Zillow unveiled LGBT Local Legal Protections, a data-powered resource to help people see whether for-sale and rental listings are in communities where state and local regulations explicitly protect individuals who identify as Lesbian, Gay, Bisexual or Transgender (LGBT) from discrimination.
All property listings on Zillow, including homes on and off market, now include information about the home’s jurisdiction and the local laws in place that protect fair and equal treatment in housing, employment as well as public accommodations based on sexual orientation and gender identity.
“It’s 2020, and yet, unfortunately, in many parts of the United States, LGBTQ+ home shoppers still face housing discrimination,” said Dawn Lyon, Zillow chief corporate relations officer. “That’s why we strongly support federal-level protections as part of the Equality Act. In lieu of federal law and in the spirit of ‘turning on the lights,’ we want to give people the most information possible when buying, renting and financing a home, including which communities provide equal protection under the law for all.”
Currently, only 22 U.S. states and the District of Columbia offer statewide laws explicitly prohibiting housing discrimination based on sexual orientation and gender identity, and those laws can vary significantly by jurisdiction.
Last week, the U.S. Supreme Court (SCOTUS) ruled that an existing federal law forbids job discrimination by most employers on the basis of sexual orientation or transgender status. The ruling stated that Title VII of the Civil Rights Act of 1964, which provides protection against workplace discrimination on the basis of sex, religion, race and national origin, among other factors, now also covers sexual orientation and transgender status.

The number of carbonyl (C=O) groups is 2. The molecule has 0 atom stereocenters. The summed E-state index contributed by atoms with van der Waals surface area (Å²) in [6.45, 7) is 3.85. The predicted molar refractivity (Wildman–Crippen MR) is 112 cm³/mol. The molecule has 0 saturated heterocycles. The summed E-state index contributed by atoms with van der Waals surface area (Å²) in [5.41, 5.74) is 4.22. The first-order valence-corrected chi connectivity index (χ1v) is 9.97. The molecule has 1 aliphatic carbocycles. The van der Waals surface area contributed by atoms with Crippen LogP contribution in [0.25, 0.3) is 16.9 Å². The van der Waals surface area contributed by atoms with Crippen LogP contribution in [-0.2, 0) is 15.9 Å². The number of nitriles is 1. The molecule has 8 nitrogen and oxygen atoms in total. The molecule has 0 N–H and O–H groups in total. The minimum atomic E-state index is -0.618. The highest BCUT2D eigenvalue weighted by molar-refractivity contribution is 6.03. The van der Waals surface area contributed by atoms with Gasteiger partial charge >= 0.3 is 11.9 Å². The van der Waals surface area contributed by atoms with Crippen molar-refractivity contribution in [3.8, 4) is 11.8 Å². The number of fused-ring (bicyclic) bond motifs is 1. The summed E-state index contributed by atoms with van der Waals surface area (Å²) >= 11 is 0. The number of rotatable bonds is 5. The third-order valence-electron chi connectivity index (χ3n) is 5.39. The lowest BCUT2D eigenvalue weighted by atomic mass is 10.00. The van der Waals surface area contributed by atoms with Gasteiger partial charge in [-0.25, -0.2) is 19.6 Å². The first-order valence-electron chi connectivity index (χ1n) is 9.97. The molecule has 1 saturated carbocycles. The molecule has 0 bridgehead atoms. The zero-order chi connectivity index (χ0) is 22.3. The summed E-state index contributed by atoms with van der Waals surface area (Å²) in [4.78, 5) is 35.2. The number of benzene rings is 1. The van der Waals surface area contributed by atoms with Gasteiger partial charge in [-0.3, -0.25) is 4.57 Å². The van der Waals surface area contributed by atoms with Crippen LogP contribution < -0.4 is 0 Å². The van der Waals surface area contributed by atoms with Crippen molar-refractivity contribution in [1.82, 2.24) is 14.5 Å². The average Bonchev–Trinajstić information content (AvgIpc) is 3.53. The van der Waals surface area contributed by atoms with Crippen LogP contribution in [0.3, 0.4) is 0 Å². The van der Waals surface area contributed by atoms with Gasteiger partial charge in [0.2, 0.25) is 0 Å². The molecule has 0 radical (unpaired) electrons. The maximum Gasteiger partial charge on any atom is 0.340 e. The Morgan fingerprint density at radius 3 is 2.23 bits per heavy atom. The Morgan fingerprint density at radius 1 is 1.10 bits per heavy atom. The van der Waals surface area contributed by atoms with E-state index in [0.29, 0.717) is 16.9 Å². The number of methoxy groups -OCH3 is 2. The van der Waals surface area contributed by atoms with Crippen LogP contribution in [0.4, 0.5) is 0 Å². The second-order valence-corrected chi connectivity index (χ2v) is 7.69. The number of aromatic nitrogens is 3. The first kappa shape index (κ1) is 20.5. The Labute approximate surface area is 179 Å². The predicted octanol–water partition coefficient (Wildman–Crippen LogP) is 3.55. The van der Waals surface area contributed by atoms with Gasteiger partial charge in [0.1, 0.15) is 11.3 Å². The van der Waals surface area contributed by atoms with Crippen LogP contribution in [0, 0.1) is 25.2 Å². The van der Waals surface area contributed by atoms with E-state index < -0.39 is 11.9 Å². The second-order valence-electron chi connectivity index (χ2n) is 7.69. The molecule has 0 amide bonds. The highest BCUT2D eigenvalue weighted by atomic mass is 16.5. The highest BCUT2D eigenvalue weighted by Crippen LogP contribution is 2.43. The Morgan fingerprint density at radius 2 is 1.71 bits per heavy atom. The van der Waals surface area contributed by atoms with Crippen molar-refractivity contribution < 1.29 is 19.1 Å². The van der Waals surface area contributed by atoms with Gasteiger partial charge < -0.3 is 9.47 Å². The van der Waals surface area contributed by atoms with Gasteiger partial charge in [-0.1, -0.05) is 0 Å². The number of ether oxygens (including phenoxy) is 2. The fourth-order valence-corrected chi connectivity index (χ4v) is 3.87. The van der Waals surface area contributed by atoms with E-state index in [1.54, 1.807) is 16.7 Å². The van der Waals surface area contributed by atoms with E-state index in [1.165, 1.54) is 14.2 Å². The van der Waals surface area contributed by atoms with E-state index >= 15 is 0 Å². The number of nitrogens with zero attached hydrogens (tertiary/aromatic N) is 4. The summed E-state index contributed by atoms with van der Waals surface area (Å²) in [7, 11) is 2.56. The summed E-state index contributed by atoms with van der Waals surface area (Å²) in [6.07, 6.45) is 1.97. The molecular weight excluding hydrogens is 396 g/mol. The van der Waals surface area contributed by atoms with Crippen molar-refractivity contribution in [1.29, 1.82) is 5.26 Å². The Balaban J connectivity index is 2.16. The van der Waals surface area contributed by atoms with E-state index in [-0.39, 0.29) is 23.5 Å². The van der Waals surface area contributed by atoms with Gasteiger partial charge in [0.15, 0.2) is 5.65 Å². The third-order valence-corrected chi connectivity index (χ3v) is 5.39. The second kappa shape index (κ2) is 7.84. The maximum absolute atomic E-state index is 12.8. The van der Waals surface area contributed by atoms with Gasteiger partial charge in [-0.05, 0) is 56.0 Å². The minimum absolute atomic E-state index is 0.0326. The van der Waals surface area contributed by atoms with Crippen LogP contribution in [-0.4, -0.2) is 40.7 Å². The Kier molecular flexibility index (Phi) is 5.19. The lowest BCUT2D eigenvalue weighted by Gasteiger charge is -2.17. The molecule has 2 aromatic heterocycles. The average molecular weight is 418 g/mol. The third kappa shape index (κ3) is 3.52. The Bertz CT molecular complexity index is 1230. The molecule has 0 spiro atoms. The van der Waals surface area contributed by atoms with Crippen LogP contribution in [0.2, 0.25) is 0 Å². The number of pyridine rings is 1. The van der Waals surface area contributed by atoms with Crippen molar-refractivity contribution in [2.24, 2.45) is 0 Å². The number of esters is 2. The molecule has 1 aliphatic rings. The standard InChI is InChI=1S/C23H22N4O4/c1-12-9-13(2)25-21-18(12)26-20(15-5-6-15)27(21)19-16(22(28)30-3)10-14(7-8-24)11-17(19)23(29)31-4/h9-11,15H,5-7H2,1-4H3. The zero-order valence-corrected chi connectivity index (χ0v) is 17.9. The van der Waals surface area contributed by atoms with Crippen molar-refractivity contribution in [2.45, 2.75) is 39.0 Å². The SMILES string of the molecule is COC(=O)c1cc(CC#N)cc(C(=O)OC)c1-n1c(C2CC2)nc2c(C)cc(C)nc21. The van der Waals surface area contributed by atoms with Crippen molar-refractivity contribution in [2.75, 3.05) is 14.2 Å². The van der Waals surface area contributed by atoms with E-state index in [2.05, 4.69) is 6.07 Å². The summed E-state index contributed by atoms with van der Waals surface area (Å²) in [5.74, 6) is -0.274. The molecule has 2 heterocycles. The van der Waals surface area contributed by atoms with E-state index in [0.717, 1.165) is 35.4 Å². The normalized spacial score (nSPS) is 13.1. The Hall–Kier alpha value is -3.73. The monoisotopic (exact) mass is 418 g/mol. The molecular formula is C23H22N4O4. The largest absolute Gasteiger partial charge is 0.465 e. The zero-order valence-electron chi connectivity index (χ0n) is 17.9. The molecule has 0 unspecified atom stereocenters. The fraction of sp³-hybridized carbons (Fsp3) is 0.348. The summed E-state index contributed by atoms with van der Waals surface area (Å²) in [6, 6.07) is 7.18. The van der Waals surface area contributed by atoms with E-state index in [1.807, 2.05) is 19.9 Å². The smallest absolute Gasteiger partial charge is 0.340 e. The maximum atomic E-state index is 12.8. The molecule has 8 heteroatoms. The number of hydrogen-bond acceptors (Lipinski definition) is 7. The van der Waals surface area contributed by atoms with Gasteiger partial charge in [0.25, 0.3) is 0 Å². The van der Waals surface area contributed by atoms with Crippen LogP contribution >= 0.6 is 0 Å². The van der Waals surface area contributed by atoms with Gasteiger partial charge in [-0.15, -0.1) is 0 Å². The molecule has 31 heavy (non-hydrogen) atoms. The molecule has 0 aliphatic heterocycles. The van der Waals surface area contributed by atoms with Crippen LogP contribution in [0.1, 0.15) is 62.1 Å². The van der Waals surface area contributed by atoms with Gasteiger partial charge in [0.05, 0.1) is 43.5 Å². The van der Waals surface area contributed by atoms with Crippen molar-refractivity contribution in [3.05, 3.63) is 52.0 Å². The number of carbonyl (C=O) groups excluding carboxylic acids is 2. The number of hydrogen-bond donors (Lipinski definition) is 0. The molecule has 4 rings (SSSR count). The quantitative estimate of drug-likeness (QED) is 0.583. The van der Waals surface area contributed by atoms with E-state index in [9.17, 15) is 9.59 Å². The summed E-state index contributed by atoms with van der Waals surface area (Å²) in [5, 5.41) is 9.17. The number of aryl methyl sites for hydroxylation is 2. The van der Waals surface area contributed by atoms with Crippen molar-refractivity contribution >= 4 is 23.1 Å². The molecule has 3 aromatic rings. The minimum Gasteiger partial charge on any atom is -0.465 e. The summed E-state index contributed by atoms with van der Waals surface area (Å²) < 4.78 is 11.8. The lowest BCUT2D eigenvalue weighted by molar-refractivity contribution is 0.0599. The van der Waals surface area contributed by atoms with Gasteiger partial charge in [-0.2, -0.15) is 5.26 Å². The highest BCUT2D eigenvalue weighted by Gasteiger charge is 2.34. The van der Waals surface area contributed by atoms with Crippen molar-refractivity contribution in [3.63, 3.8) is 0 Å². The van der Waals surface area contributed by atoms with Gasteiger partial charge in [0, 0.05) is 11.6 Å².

While the SCOTUS ruling is an important step forward for equal treatment of the LGBTQ+ community in the workplace, explicit housing and lending discrimination protections for LGBT people do not exist at the federal level. Zillow is a proud supporter of the Equality Act, which would add these important protections to federal law, but is still awaiting consideration in the Senate.
According to the Zillow Consumer Housing Trends Report, only 28 percent of LGBTQ+ buyers and 29 percent of LGBTQ+ renters completely agree with the statement “I feel accepted for who I am by those around me where I live,” compared to 51 percent of cisgender heterosexual buyers, and 40 percent of cisgender heterosexual renters.
According to Zillow, the company is rooted in a shared belief that everyone deserves to find a place to call home, regardless of race, color, national origin, religion, sex, familial status, disability, sexual orientation or gender identity. Zillow says the company is actively investing in more resources and products to help all under-represented and marginalized communities safely unlock their next chapter.
To learn more about Zillow’s commitment to people, community and home through Zillow for Good, visit ZillowGroup.com.